What happen? Let's try to see some mechanisms. For example, the germ can "mix" some portions of its genetic material with that of another species, taking on its resistance characteristics. Sometimes, however, a bacteriophage is used, a sort of "transmission belt" that allows the germ to incorporate genes from another bacterium, or it can even happen that a fragment of DNA passes from one bacterial cell to another, modifying the invisible " attack points” of the antibiotic.

The result of all these steps is that the antibiotic, no longer finding the "handholds" necessary to kill the bacterium, becomes ineffective. It should also be remembered that the genes that favor resistance can overcome the "species" barrier of the host, so they are transmitted very easily even from one species to another and even in particular situations, such as for example in animal husbandry.

Who needs to be protected from antibiotic resistance

Bacteria are divided into two macro groups, Gram-positive and Gram-negative and differ in the thickness of the cell wall. Gram-negative bacteria, in addition to having a thicker cell wall, are made up of pathogens with a high capacity for adaptation and are the cause of the most common intra-abdominal infections, urinary tract infections, nosocomial or hospital-acquired pneumonia. Therefore, making the best use of antibiotics against bacteria of this type, and not only, appears to be of great importance. At the point where we are The goal is to protect everyone, obviously.

But let's remember that the people truly at risk are those with seriously debilitating illnesses, which greatly reduce the defenses against infections, especially if admitted to hospitals or assisted healthcare homes. As long as we are able to defend ourselves, these resistant, or partially resistant, microorganisms do not cause damage, even if they become part of our endogenous intestinal bacterial flora (which we wouldn't want anyway).

But if we are hospitalized, if we need treatments that reduce our immune defenses, major surgery or transplants, then resistant bacteria become such a risk as to call into question, in the not too distant future, the very possibility of continuing to perform these procedures that are so invasive, so modern but also so dangerous in some respects.

Don't use antibiotics for viral infections

The period is the one at risk. The first sore throats of the season arrive, perhaps accompanied by some signs of fever and fatigue. Here, in these circumstances, rely on the classic herbal tea, if you prefer milk and honey, if you prefer the regenerating power of chicken broth or the strength of the vitamins contained in citrus fruits and colored vegetables. If you really feel broken, ask for advice at the pharmacy to find some symptomatic ones that will help you fight the ailments.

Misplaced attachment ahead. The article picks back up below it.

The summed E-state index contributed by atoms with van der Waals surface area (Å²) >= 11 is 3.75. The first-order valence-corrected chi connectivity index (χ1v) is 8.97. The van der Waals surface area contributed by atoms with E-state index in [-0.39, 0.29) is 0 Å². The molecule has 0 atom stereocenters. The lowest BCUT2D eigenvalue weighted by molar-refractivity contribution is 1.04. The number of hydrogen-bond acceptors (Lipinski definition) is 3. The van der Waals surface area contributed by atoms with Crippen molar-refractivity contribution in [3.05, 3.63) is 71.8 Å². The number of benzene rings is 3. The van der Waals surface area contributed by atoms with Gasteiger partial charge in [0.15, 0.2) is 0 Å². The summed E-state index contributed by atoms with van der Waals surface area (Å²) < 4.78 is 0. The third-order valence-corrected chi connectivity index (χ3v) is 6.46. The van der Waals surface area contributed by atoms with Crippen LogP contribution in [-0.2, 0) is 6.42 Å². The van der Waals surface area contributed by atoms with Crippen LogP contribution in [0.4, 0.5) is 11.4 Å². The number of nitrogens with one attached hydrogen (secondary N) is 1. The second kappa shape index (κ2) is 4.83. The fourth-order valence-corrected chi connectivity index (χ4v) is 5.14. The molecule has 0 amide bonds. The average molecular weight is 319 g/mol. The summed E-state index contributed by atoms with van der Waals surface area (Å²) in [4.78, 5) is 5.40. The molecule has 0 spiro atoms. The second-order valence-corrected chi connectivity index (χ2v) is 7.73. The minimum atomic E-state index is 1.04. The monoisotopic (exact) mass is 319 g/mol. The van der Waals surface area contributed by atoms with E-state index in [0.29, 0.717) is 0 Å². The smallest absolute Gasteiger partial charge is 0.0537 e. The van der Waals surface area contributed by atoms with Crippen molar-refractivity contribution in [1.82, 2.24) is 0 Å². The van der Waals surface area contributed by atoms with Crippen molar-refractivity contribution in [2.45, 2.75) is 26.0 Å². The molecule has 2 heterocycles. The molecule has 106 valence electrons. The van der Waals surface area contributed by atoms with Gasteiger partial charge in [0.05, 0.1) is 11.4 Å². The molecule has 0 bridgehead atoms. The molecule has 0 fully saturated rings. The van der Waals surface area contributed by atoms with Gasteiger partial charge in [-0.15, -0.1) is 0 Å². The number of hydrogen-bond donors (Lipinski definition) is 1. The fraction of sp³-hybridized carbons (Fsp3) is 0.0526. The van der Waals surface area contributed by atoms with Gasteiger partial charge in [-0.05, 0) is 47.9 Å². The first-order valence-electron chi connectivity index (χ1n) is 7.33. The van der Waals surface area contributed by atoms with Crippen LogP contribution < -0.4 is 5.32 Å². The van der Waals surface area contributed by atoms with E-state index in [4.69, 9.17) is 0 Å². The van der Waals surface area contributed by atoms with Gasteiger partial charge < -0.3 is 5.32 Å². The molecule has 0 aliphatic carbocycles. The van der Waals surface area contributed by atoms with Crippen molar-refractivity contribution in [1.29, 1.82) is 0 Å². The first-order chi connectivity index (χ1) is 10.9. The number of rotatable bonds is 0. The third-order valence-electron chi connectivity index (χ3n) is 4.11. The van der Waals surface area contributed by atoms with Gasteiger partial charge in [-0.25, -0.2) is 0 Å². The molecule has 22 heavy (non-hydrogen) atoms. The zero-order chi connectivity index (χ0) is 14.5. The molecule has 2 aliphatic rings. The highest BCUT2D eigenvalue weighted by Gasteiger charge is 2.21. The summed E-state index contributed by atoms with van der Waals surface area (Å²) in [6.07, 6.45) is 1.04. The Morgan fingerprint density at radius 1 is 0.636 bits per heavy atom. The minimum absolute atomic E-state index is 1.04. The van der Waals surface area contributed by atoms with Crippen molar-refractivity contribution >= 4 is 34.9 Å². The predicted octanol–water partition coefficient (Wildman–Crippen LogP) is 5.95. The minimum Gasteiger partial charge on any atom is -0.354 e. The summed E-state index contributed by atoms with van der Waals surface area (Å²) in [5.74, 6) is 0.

But don't make the mistake of choosing an antibiotic independently, perhaps promising to finish the package that is still in the medicine cabinet. And not only because seasonal ailments, especially in this period, are linked to the action of the many circulating viruses and not bacteria (the antibiotic is completely useless and ineffective against viruses!). nor because it must always be the doctor who indicates not only whether it is necessary to use this fundamental drug, but which must not be abused, indicating times and methods of administration. The real reason that must push us to always refer to the doctor to assess whether the antibiotic is needed is another: we must all fight together the resistance that bacteria are developing towards these drugs, which is becoming a public health problem.

How to combat antibiotic resistance

Countermeasures to combat bacterial resistance to antibiotics involve everyone. Doctors and healthcare personnel are recommended, in accordance with WHO indications, to always follow the protocols for the prevention of infections, starting with hand washing and prescribing antibiotics only when necessary, in accordance with current guidelines . But a lot also depends on all of us. First of all, you must avoid "do it yourself" by taking an antibiotic left in the medicine cabinet when fever and sore throat appear. It is a serious mistake because these drugs have precise indications and are not all the same. Before taking an antibiotic, a doctor's prescription is always necessary because antibiotics are only useful against bacteria and are completely ineffective if the infection is viral in nature.

Then you need to follow the directions carefully. One of the most frequent mistakes, in the case of antibiotic therapy, is to stop the drug as soon as the symptoms disappear and perhaps the fever drops. The treatment must be continued for the entire period indicated by the doctor, otherwise there is a risk of not completely curing the infection and above all of making the drug less effective in the event of new attacks by the germs.

Five simple rules for using them well

  1. The antibiotic must be prescribed only by the doctor and not taken because it may have remained in the medicine cabinet.
  2. The treatment must be carried out for the entire period indicated and not only as long as the fever and discomfort remain.
  3. Interrupting treatment carries the risk that not all the microscopic enemies will be eliminated and that some of them will become resistant.
  4. Expired or already opened drugs due to a previous infection should be thrown away: not all drugs have the same indications and objectives.
  5.   Antibiotics are active only on bacteria. Therefore they do nothing against viruses: they should not be used to fight the flu.

Bibliographic sources

Antibiotics: what they are, what they are for and how to use them, Mario Negri Pharmacological Research Institute (IRCSS)

European Day and World Antibiotic Week 2023, Istituto Superiore di Sanità

AIFA initiatives for the World Week on the conscious use of antibiotics, AIFA

Post a Comment

Previous Next

نموذج الاتصال